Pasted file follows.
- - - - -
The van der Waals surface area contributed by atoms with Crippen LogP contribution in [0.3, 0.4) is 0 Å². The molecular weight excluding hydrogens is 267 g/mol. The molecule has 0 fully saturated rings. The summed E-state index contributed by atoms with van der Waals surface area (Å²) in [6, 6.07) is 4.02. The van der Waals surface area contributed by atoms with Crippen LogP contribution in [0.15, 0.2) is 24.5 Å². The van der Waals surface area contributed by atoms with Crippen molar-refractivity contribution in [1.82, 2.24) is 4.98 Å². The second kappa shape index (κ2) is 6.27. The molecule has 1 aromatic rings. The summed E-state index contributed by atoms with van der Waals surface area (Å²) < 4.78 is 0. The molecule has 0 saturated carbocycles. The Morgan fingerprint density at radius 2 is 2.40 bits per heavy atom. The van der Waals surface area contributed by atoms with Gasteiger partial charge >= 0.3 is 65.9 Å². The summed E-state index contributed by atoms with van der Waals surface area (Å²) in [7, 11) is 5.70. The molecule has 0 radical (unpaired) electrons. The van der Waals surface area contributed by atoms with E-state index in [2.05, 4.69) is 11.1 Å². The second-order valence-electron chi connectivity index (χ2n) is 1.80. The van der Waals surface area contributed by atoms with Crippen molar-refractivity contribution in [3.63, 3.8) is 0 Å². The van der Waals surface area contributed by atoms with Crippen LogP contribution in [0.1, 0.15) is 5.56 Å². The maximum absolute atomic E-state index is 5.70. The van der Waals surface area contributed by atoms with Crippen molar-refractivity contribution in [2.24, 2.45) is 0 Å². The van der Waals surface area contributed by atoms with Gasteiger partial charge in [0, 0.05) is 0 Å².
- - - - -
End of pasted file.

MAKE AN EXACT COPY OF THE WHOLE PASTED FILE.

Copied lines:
The van der Waals surface area contributed by atoms with Crippen LogP contribution in [0.3, 0.4) is 0 Å². The molecular weight excluding hydrogens is 267 g/mol. The molecule has 0 fully saturated rings. The summed E-state index contributed by atoms with van der Waals surface area (Å²) in [6, 6.07) is 4.02. The van der Waals surface area contributed by atoms with Crippen LogP contribution in [0.15, 0.2) is 24.5 Å². The van der Waals surface area contributed by atoms with Crippen molar-refractivity contribution in [1.82, 2.24) is 4.98 Å². The second kappa shape index (κ2) is 6.27. The molecule has 1 aromatic rings. The summed E-state index contributed by atoms with van der Waals surface area (Å²) < 4.78 is 0. The molecule has 0 saturated carbocycles. The Morgan fingerprint density at radius 2 is 2.40 bits per heavy atom. The van der Waals surface area contributed by atoms with Gasteiger partial charge >= 0.3 is 65.9 Å². The summed E-state index contributed by atoms with van der Waals surface area (Å²) in [7, 11) is 5.70. The molecule has 0 radical (unpaired) electrons. The van der Waals surface area contributed by atoms with E-state index in [2.05, 4.69) is 11.1 Å². The second-order valence-electron chi connectivity index (χ2n) is 1.80. The van der Waals surface area contributed by atoms with Crippen molar-refractivity contribution in [3.63, 3.8) is 0 Å². The van der Waals surface area contributed by atoms with Crippen LogP contribution in [0.1, 0.15) is 5.56 Å². The maximum absolute atomic E-state index is 5.70. The van der Waals surface area contributed by atoms with Crippen molar-refractivity contribution in [2.24, 2.45) is 0 Å². The van der Waals surface area contributed by atoms with Gasteiger partial charge in [0, 0.05) is 0 Å².